Got a bunch of eggs and not sure what to do with them? GameSkinny's comprehensive guide to eggs will give you all the info you need

Egg-cellent! A Beginners Guide to Eggs in Pokemon GO

Got a bunch of eggs and not sure what to do with them? GameSkinny's comprehensive guide to eggs will give you all the info you need
This article is over 7 years old and may contain outdated information

Chances are, if you are a Pokémon GO player you have come across eggs already but if you are new to the game, you might not be sure of what to do with them. In this guide to Pokémon GO eggs, I will tell you everything you need to know about them and what to expect from them.

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What is a Pokémon Egg?

In other games in the Pokémon series, as well as in the anime itself, there are people who dedicate themselves to breeding Pokémon, but it wasn’t until Generation 2 that Pokémon eggs were introduced. All Pokémon come from eggs although there have been no witness reports to ever seeing one being laid. In Pokémon GO, they serve as a way of “catching them all” and makes rare Pokémon slightly easier (although still pretty hard) to obtain.

Where do I find Pokémon Eggs?

When you tap a Pokéstop in Pokémon GO, you are rewarded with lots of items. More often the case, you get pokéballs and potions but on occasion, you will be rewarded with an egg. They can also come as a reward when you level up. These eggs require players to go a certain distance to hatch them. Eggs come with 1 of 3 distances attached to them — 2km, 5km or 10km, so they do take a while to hatch. However, the rewards in some of them, especially the 10km ones, make the effort worth it.

You can only have up to 9 eggs in your inventory, and this includes eggs that are currently in incubators.

How do I get them to hatch?

As stated above, to get the eggs to hatch, you have walk / go a certain distance for the eggs to hatch, but that alone won’t make them hatch. You have to put them in an incubator.

Everyone starts with an incubator with infinite uses, but you can either buy more incubators through the game or you can get some when you level up. These additional incubators can only be used three times before they break and become useless. To put an egg into an incubator, you just need to select one of your eggs then touch “Start Incubation” and then select the incubator you want to use. Now you just need to walk the distance it requires to hatch and, voila! Hopefully, it will give you a new Pokémon when it hatches.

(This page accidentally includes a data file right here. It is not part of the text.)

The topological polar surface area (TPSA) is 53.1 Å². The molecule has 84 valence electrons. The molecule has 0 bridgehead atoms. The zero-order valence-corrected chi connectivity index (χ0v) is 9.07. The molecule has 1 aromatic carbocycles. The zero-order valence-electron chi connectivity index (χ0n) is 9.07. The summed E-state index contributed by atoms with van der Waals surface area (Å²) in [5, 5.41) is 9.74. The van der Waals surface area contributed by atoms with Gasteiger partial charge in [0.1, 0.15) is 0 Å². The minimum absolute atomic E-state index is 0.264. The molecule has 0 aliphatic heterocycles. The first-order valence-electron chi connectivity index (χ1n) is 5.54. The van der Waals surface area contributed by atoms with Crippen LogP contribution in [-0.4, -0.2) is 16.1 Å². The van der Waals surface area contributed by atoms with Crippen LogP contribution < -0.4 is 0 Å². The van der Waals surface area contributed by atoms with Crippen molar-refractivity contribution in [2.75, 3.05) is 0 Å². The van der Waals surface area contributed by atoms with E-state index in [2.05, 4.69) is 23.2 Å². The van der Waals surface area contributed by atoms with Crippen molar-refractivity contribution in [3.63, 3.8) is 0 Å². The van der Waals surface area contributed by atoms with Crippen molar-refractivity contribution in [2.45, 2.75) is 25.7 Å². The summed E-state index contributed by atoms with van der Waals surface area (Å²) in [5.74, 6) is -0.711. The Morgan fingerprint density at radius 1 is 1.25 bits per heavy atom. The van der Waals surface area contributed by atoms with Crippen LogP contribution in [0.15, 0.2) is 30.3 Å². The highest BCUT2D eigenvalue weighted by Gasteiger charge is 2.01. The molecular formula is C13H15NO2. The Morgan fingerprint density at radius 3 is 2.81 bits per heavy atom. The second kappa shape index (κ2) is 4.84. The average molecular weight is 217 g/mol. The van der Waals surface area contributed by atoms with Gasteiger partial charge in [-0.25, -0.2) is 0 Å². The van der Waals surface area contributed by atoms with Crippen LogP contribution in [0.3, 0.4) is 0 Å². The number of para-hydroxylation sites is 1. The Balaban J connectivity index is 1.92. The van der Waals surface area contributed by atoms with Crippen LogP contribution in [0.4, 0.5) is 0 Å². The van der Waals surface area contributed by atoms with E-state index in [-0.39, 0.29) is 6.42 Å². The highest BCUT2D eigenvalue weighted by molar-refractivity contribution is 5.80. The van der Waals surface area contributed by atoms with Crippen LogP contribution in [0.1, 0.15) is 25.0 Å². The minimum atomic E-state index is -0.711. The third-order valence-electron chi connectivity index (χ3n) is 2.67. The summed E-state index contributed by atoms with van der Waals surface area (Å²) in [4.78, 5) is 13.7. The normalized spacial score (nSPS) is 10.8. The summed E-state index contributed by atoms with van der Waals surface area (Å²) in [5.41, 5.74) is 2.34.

You’ll want to make sure that you always have eggs in your incubators so get into the habit of incubating eggs as soon as another has hatched. This means that you won’t have any wasted steps and keep your inventory from reaching the max. Nine eggs. If you do find that you have reached the maximum egg count, get as many 2km eggs in your incubators to blaze through many in a shorter space of time. Then you can work on your 5km and 10km ones.

One thing you do need to be aware of though is that the game can tell whether or not you are moving too quickly. Using a car or bike does not work when trying to rack up those kilometers to hatch your eggs quickly. Slowly and surely wins the race!

The Treasures Inside

So, you’ve collected your eggs, put them in incubators and walked the required distances to get them to hatch and now to get to see if all those steps have paid off.

By now you might have realized that 2km eggs are pretty common, 5km eggs occasionally drop and 10km eggs are pretty rare. This, in turn, influences what kind of Pokémon you will find in your egg. The 2km eggs contain the Pokémon you can find all over the place, i.e., the very common (and often hated) ones, 5km eggs contain the most variety of Pokémon and 10km ones have the hard to find, most sought after Pokémon.

Eggs only contain the first form of any Pokémon if it  is one that evolves, and the Pokémon who do not evolve are all found mostly in 10km eggs (although a handful also appear in 5km ones). Remember when you chose which starting Pokémon you wanted right at the beginning of your adventure? Well, lucky for you, the ones you didn’t choose (including our little friend Pikachu) can be found in 2km eggs. Also, the regional Pokémon can be found in eggs, so that’s great for all of you in the US who desperately want a Mr. Mime but can’t get to the UK for a Pokémon hunt!

  • Pokémon found in 2km eggs:
    • Bulbasaur, Charmander, Squirtle, Caterpie, Weedle, Pidgy, Rattata, Spearow, Pikachu, Clefairy, Jigglypuff, Zubat, Geodude, Magikarp.
  • Pokémon found in 5km eggs:
    • Ekans, Sandshrew, Nidoran (f), Nidoran (m), Vulpix, Oddish, Paras, Venonat, Diglett, Meowth, Psyduck, Mankey, Growlithe, Poliwag, Abra, Machop, Bellsprout, Slowpoke, Tentacool, Ponyta, Farfetch’d*, Magnemite, Doduo, Seel, Grimer, Shellder, Gastly, Drowzee, Voltorb, Krabby, Exeggcute, Cubone, Lickitung, Koffing, Rhyhorn, Tangela, Kangaskhan*, Horsea, Goldeen, Staryu, Tauros*, Porygon.
  • Pokémon found in 10km eggs:
    • Onix, Hitmonlee, Hitmonchan, Chansey, Mr. Mime*, Scyther, Jynx, Electabuzz, Magmar, Pinsir, Lapras, Eevee, Omanyte, Kabuto, Aerodactyl, Snorlax, Dratini.

* Farfetch’d, Kangaskhan, Mr. Mime, and Tauros are regional specific Pokémon.

These lists were gathered from a Reddit thread which was compiled by players.

I hope this guide has answered any questions you had regarding Pokémon eggs and what to do with them. If there is something I’ve missed or something you’d like to ask then just comment below!


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